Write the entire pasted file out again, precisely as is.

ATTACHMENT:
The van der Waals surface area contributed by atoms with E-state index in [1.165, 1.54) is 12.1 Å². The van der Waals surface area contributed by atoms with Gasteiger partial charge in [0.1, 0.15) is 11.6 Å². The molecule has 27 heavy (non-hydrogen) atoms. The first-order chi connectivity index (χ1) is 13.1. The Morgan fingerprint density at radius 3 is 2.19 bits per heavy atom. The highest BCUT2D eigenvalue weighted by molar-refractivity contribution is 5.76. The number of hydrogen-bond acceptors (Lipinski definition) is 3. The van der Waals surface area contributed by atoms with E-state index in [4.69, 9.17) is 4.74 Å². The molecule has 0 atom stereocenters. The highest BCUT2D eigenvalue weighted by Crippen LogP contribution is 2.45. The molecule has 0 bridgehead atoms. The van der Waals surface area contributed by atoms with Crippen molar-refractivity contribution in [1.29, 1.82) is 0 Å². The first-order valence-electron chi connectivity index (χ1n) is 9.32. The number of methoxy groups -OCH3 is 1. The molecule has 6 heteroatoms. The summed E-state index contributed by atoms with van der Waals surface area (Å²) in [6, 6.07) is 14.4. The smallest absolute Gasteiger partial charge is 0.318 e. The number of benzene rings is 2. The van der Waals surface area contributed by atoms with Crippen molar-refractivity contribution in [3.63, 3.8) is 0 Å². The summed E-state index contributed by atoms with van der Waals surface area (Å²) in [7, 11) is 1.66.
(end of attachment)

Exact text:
The van der Waals surface area contributed by atoms with E-state index in [1.165, 1.54) is 12.1 Å². The van der Waals surface area contributed by atoms with Gasteiger partial charge in [0.1, 0.15) is 11.6 Å². The molecule has 27 heavy (non-hydrogen) atoms. The first-order chi connectivity index (χ1) is 13.1. The Morgan fingerprint density at radius 3 is 2.19 bits per heavy atom. The highest BCUT2D eigenvalue weighted by molar-refractivity contribution is 5.76. The number of hydrogen-bond acceptors (Lipinski definition) is 3. The van der Waals surface area contributed by atoms with E-state index in [4.69, 9.17) is 4.74 Å². The molecule has 0 atom stereocenters. The highest BCUT2D eigenvalue weighted by Crippen LogP contribution is 2.45. The molecule has 0 bridgehead atoms. The van der Waals surface area contributed by atoms with Crippen molar-refractivity contribution in [1.29, 1.82) is 0 Å². The first-order valence-electron chi connectivity index (χ1n) is 9.32. The number of methoxy groups -OCH3 is 1. The molecule has 6 heteroatoms. The summed E-state index contributed by atoms with van der Waals surface area (Å²) in [6, 6.07) is 14.4. The smallest absolute Gasteiger partial charge is 0.318 e. The number of benzene rings is 2. The van der Waals surface area contributed by atoms with Crippen molar-refractivity contribution in [3.63, 3.8) is 0 Å². The summed E-state index contributed by atoms with van der Waals surface area (Å²) in [7, 11) is 1.66.